From record Arctic ice melt to freak storms, droughts and heat waves, 2012 was the year when climate change became almost daily news. The World’s environment editor Peter Thomson joins host Marco Werman for a look back at the year just ended and ahead at what to watch for in 2013.
MARCO WERMAN: There’s a somewhat reassuring image online this New Years day. I’m looking at it now, it’s a satellite image taken yesterday of the top of the world locked up in ice, from the southern tip of Greenland to the Bering Sea.
That’s the way things should look up there this time of year.
But it was a much more disturbing picture just a few months ago… when the Arctic ice cap reached record lows.
The unprecedented ice melt was one of the biggest environmental stories of a year.
And that’s saying something in a year where environmental news often pushed wars, economic crises and even a presidential election off the front pages.
Here with us now for a look back at 2012 and ahead to 2013 is The World’s environment editor, Peter Thomson.
So how are you going to remember the year that’s just finished, Peter?
PETER THOMSON: Well Marco I remember sitting here with you almost exactly a year ago and predicting that 2012 would be the year in which climate change really stopped being mostly a slowly-developing story and started becoming daily news. Now I wasn’t going too far out on a limb. That prediction was based on trends of the past few years in which it was becoming clear that climate change was moving faster than just about anyone had imagined just a few years before and was starting to really affect the daily lives of people around the world. But of course I had no idea what the year would actually have in store.
I mean, just looking here at the US. We had that bizarre March heat wave, which sped up spring by several weeks and started setting off alarm bells about climate change around the country. Then starting in June we had the massive heat wave and drought that dried up crops all across the middle of the country. And of course in the fall we had Sandy. It was a storm that many weather watchers say was the most bizarre and damaging that they’ve ever seen.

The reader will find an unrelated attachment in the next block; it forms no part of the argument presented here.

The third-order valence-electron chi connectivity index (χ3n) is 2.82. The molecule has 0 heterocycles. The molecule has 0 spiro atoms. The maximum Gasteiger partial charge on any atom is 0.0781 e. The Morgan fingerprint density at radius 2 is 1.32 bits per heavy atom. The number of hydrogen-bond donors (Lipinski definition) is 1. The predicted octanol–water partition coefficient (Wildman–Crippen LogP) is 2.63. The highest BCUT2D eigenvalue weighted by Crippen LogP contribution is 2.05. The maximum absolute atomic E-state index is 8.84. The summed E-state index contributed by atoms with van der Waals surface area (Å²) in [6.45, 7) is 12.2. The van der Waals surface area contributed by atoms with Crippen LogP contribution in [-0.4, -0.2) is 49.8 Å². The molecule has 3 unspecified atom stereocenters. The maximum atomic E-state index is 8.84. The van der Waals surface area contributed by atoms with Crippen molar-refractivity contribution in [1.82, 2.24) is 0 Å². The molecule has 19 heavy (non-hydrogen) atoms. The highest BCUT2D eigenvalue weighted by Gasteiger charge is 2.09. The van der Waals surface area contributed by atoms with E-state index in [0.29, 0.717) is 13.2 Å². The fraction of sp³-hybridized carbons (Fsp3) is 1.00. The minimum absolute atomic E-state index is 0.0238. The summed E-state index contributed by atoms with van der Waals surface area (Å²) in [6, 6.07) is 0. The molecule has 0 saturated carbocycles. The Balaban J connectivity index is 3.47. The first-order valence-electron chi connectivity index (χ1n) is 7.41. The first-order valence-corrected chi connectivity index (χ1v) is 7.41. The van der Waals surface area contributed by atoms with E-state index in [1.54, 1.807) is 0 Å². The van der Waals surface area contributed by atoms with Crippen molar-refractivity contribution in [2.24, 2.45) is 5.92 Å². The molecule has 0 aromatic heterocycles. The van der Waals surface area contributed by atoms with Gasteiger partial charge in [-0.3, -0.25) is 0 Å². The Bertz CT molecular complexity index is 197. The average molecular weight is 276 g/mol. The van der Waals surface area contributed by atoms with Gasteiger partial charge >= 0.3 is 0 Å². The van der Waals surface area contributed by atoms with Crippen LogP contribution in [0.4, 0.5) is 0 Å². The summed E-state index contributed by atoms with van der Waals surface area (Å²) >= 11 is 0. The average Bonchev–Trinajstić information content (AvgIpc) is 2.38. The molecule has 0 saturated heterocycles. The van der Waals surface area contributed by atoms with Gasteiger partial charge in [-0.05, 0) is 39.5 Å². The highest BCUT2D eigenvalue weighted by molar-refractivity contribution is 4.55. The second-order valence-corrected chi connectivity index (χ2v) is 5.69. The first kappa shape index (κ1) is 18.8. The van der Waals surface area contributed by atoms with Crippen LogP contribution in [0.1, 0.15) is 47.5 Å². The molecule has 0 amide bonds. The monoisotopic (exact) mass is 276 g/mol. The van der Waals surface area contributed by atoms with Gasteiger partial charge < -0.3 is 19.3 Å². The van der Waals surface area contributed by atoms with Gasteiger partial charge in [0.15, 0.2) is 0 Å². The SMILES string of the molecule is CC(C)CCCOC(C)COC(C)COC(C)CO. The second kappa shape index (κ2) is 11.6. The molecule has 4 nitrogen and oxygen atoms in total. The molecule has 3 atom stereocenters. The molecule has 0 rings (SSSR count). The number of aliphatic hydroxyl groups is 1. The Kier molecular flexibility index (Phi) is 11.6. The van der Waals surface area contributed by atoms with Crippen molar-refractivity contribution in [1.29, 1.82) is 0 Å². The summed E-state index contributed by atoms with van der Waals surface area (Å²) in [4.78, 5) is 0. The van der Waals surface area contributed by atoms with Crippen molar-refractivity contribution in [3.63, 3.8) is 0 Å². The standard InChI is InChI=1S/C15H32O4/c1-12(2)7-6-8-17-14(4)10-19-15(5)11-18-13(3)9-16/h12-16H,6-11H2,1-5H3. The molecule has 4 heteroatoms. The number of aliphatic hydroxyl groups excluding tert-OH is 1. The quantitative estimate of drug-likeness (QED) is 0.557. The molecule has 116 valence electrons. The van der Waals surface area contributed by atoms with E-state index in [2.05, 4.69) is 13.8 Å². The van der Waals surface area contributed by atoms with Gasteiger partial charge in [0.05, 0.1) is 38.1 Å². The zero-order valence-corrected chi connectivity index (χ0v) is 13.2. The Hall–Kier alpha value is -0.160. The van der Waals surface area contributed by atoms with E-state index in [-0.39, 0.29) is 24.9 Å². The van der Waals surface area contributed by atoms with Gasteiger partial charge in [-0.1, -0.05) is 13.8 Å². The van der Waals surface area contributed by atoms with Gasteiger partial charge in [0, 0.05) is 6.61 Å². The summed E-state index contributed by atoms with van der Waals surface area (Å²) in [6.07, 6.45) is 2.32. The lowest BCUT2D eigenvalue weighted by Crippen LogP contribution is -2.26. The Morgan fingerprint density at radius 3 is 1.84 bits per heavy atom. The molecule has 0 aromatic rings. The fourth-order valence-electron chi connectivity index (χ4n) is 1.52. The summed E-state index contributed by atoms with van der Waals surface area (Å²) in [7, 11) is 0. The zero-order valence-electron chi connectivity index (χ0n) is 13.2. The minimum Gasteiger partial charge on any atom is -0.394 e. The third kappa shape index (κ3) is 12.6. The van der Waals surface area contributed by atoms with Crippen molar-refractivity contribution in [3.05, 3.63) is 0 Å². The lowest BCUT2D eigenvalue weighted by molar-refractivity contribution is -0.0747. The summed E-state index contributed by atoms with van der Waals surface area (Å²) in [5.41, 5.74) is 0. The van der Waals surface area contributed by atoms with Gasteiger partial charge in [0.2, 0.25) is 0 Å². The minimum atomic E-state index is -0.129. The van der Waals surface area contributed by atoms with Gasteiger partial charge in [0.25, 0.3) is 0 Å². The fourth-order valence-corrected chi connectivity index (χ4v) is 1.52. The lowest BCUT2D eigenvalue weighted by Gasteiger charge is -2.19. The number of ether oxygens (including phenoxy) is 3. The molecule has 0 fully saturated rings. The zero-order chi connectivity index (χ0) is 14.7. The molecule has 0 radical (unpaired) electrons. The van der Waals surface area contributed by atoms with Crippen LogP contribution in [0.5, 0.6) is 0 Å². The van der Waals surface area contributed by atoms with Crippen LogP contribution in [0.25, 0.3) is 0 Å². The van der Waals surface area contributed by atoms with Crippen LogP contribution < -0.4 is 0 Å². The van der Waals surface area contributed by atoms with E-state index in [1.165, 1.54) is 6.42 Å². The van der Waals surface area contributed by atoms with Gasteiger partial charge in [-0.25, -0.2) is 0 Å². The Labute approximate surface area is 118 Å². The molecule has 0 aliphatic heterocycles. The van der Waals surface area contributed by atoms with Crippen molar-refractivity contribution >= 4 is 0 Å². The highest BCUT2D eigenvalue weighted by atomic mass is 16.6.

And as you mentioned at the top, we also had the unprecedented melting of ice in both the Arctic Ocean and Greenland.
WERMAN: And Peter, I have to say I noticed a real change in the way these kinds of stories were reported. In the past it was rare for news reports to draw a direct connection between extreme weather events like the ones you were talking about in the US and climate change. But last year it seemed journalists were a lot less hesitant to at least raise the question.
THOMSON: Yeah, and that’s really the result of two converging trends. One is that these previously weird and rare weather events are just becoming more common. And that roughly fits the pattern that scientists have been telling us to expect. So in effect, the real world is starting to look more and more like the forecasts, which of course reduces the doubt about the science. Then on the other hand, the science itself is becoming much better and scientists are starting to be able to tease out the influence of climate change on particular weather events.